Luther: “Do they even have a hell?”
Heydrich: “They do now. We provide it.”

Memorable Scene
Although it’s bookended by arrivals and departures, and occasionally broken up in the middle with pauses for food, etc, the film is essentially one long meeting. Which sounds incredibly dull, but of course isn’t.

Making of
Pierson chose to shoot the film’s meeting sequences in long takes, sometimes getting through 20 or more pages at a time. A highly unusual method for a screen production, so the fact most of the cast had a stage background must’ve been a boon. It was shot on Super 16 film for similar reasons: it has longer film magazines and smaller cameras, allowing the cameramen to get closer to the actors.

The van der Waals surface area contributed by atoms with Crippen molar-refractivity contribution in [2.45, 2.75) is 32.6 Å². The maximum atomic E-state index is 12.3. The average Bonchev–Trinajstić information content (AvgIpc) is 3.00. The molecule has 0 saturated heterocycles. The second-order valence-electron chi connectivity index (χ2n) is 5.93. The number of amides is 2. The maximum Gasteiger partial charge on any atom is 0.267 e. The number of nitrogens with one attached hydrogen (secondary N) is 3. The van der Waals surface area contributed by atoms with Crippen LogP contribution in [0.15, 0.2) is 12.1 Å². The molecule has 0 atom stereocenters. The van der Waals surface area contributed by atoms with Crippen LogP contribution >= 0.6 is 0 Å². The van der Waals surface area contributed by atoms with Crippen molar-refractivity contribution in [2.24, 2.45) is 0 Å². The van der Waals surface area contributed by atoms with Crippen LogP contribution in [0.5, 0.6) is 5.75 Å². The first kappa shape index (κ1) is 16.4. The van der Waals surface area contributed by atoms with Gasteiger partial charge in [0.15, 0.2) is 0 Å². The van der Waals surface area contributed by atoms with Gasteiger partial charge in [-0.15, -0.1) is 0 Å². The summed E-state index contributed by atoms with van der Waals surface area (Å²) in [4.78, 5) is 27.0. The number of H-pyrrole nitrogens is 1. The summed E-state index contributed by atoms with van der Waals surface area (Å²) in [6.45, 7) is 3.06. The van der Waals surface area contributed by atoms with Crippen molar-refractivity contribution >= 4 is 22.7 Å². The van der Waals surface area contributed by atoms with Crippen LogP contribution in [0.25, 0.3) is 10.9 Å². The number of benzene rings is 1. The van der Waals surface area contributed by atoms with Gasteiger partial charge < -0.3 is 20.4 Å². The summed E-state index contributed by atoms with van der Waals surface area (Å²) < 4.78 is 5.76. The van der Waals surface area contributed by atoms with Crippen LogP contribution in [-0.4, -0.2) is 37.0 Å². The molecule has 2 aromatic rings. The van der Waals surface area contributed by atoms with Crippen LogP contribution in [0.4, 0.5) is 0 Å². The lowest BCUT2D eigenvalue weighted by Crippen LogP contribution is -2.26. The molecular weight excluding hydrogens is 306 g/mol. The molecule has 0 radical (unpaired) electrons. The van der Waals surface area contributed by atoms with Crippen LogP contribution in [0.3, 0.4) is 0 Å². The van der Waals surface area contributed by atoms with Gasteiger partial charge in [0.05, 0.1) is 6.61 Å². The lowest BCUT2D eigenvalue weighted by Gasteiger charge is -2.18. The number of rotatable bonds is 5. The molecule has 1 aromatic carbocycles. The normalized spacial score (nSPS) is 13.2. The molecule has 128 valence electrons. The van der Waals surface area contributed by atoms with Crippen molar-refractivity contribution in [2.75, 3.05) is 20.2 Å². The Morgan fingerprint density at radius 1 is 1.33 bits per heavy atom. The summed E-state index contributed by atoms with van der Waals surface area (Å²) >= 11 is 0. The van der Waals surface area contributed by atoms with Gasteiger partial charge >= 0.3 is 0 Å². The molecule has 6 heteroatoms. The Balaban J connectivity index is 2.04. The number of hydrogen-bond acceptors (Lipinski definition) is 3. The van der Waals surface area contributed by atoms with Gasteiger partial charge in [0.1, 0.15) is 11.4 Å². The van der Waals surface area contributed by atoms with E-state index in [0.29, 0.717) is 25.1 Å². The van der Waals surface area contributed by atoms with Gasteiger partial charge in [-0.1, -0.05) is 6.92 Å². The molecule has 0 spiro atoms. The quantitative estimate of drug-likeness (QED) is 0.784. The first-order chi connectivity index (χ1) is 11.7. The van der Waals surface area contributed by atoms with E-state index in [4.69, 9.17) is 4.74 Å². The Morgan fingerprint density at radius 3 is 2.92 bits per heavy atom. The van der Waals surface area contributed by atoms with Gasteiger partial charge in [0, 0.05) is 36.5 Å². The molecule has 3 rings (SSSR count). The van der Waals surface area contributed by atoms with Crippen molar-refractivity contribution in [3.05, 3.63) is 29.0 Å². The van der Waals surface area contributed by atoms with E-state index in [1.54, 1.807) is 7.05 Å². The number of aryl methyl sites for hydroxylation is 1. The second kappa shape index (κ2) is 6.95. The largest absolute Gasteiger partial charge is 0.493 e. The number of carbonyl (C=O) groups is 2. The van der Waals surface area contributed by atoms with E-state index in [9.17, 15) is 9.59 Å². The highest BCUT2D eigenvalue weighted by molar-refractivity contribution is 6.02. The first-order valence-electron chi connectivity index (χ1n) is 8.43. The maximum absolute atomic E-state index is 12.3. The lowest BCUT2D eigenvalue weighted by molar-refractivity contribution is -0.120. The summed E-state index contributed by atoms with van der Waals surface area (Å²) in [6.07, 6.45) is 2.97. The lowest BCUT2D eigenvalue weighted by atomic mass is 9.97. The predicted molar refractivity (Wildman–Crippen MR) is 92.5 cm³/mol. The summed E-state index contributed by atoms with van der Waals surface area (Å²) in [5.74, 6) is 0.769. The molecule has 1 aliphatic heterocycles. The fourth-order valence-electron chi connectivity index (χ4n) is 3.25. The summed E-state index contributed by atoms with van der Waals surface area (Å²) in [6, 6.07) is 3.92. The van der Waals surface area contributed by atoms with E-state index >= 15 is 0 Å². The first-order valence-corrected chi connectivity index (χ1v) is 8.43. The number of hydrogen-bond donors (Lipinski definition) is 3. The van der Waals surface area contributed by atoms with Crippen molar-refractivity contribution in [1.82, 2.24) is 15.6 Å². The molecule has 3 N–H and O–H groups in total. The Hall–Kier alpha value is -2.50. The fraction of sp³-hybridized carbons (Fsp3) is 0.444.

Awards
1 Golden Globe (TV Supporting Actor (Stanley Tucci))
2 Golden Globe nominations (Best Miniseries or TV Movie, Best Actor in a Miniseries or TV Movie (Kenneth Branagh))
2 Emmys (Actor in a Miniseries or Movie (Kenneth Branagh), Writing for a Miniseries or Movie)
8 Emmy nominations (Outstanding TV Movie, Supporting Actor (both Colin Firth and Stanley Tucci), Directing, Cinematography, Editing, Sound Editing, Sound Mixing)
1 BAFTA TV Award (Single Drama)
1 BAFTA TV nomination (Actor (Kenneth Branagh))
Peabody Award

What the Critics Said